I’m 36. I don’t know if I look younger, older or exactly what I should look like at my age, but I feel like I look better than in my 20s. 

I give plenty of credit to regular exercise. However, about six years ago, I felt like I looked like I was in my 40s. I believe it was because I was exercising the wrong way.

When we exercise, the body develops free radicals from the stress of training, a natural response from the process of recovering and rebuilding the muscles. The downside is, depending on type, duration, frequency, diet and recovery time, the overflow of free radicals can accumulate and can deteriorate the cells. 

This can make you look older.

Have you ever seen an athlete who looks beat up from too much of one type of exercise? Let’s look at ways to prevent this:

a) Are you doing just cardio? Aerobic activity means that the cell needs oxygen to produce energy, which brings an oxidation process and creates free radicals. So the more cardio you do, the more free radicals your body produces. Cut back on cardio, especially long sessions and balance it off with some resistance workout that relies more on the anaerobic metabolism.

b) Yoga for a healthy skin: This body/mind discipline has been proven to lessen physically and psychological stress. Experts believe that yoga stimulates the oxygen flow while removing toxins from the body. Some poses are considered a natural “face lift.”

c) Mix it up: Don’t get stuck to one type of activity. You’ll create imbalances while taxing too much of one muscle. No matter if you plan to run the NYC marathon or just lose a few pounds, include strength, cardio and stretching in your program. Remember to vary the order of the exercises, the exercises, rest, reps, type and intensity of your cardio workouts.

d) Work out all the muscles: Not every time you exercise, but throughout the week. Don’t just train the ones that you like and see like legs or abs. Think that the muscles have two faces so every time you work one, work the opposite as well. A six-pack looks great but a strong lower back musculature will support the abs for a solid frame that will allow you to move freely and lessen the risk of aches and pains.

e) How much resting is enough? If you are just a weekend warrior, you are not helping prevent wrinkles. Chances are that you want to do it all at once, which will set you on a “binge” pattern. But if you are an “ exerholic,” chances are that your body is on an outgoing catabolic state and adrenal exhaustion, which means that neither your heart, hormones, immune system, bones, muscles or soft tissues get to fully recover. So, leave at least one day to fully recover and make sure you sleep at least 6 hours a day.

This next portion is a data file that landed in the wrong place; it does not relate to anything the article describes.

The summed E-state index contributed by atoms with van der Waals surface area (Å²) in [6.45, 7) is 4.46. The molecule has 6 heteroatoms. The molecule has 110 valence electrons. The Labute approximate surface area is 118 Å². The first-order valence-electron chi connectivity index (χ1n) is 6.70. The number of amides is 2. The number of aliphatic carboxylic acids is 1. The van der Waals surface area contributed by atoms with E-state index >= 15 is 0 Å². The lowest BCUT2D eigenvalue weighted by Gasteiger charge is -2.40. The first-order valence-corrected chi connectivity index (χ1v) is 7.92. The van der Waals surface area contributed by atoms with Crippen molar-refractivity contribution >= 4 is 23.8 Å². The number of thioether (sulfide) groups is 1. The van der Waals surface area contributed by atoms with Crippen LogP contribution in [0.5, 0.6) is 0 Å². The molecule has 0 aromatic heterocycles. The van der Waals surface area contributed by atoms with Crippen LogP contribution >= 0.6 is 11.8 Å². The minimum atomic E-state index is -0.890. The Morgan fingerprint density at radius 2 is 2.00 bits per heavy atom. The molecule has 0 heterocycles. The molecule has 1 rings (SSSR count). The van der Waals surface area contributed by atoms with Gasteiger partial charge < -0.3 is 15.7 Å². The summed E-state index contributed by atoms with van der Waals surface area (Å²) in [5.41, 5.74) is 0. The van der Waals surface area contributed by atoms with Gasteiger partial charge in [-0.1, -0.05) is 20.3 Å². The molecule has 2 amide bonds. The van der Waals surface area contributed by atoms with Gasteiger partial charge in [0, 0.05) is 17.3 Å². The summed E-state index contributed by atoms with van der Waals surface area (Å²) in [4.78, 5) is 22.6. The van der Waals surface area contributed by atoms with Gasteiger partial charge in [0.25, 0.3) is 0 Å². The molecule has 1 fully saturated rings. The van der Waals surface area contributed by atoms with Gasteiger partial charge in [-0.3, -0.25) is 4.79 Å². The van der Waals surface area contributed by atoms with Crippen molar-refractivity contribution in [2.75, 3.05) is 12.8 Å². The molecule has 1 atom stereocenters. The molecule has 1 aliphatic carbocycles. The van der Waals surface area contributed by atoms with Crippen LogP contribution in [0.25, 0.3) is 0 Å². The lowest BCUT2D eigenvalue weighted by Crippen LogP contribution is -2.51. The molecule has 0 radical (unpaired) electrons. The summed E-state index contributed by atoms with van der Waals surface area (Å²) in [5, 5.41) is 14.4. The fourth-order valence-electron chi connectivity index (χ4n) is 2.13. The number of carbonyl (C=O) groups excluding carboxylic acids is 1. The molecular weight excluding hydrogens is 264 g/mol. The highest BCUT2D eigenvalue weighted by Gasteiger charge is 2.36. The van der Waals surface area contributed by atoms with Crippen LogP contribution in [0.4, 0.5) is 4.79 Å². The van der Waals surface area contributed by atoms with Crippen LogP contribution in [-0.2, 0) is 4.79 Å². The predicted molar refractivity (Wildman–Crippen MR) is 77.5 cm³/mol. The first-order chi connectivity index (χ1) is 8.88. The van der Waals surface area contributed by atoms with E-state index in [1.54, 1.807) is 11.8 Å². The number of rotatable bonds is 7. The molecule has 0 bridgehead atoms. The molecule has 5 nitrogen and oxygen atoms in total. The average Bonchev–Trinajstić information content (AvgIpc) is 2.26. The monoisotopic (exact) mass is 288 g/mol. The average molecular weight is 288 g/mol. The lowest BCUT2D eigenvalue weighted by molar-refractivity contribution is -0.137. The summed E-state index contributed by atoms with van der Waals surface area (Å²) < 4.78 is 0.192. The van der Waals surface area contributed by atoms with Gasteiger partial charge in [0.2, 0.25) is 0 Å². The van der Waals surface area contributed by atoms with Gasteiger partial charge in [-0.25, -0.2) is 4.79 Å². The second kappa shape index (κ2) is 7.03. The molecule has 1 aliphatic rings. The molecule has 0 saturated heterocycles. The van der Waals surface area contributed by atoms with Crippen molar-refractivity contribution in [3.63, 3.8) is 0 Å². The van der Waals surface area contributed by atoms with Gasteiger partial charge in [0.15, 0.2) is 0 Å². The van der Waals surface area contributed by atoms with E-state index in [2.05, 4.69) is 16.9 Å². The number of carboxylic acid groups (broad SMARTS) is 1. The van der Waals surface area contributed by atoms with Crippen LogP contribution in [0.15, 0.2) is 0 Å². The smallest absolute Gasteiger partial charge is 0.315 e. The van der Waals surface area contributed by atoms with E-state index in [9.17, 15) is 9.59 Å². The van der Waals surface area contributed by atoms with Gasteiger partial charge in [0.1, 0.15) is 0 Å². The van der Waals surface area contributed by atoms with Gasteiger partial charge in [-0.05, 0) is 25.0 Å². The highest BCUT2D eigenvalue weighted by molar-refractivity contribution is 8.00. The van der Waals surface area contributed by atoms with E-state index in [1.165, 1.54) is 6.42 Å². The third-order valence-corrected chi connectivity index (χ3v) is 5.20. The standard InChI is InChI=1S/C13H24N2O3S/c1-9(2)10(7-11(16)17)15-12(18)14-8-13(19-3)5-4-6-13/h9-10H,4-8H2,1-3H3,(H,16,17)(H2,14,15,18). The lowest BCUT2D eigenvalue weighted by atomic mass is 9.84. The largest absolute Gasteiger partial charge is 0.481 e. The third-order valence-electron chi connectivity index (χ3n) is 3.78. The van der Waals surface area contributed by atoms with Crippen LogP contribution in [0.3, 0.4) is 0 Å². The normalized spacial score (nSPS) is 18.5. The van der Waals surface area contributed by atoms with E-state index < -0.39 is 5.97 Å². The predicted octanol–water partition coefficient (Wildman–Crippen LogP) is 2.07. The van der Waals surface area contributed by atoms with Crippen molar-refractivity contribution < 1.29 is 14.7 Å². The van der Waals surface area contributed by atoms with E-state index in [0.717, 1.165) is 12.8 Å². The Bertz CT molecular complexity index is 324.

f) Hydrate: Between 65%-75% of the weight of the muscle is made of water. Water will help you to lubricate joints, skin and will guarantee that minerals important for electrolyte balance get dissolved to do their job. Drink 400-600 ml of water 2 hours before working out, 8-12 oz 15 minutes before starting the activity, 3-4 oz every 10 to 15 minutes and 16 oz for every 0.5 kg weight loss after working out. This is particularly important when you’re working out at a high temperature and/or exercise for over an hour. Also, don’t forget to put a sports sun block before going outside.

g) Eat plenty of antioxidants: Antioxidants are the ones that fight against free radicals. The most important are vitamin E, C and beta carotene. Eat more carrots, sweet potato, nuts, almonds, papaya and peaches. Also add some sources of Omega 3 fatty acids to decrease inflammation. Experts advise to get these sources as much as you can from whole foods rather than getting the nutrients from supplements.

When I made the changes mentioned above in my exercise program, I recovered my glow and freshness.

Marta Montenegro inspires people to live healthy lives by giving them the tools and strength to find one’s inner athlete through her personal website MartaMontenegro.com. She created SOBeFiT, a national fitness magazine for men and women, and the Montenegro Method DVD workout series – a program she designed for getting results in just 21 days by exercising 21 minutes a day . Marta is a strength and conditioning coach and serves as an adjunct professor of exercise physiology at Florida International University.

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Marta Montenegro is an exercise physiologist, certified strength and conditioning coach and master trainer, who teaches as an adjunct professor at Florida International University. Marta has developed her own system of exercises used by professional athletes. Her personal website, martamontenegro.com, combines fitness, nutrition and health tips, exercise routines, recipes and the latest news to help you change your life but not your lifestyle. She was the founder of nationally awarded SOBeFiT magazine and the fitness DVD series Montenegro Method.

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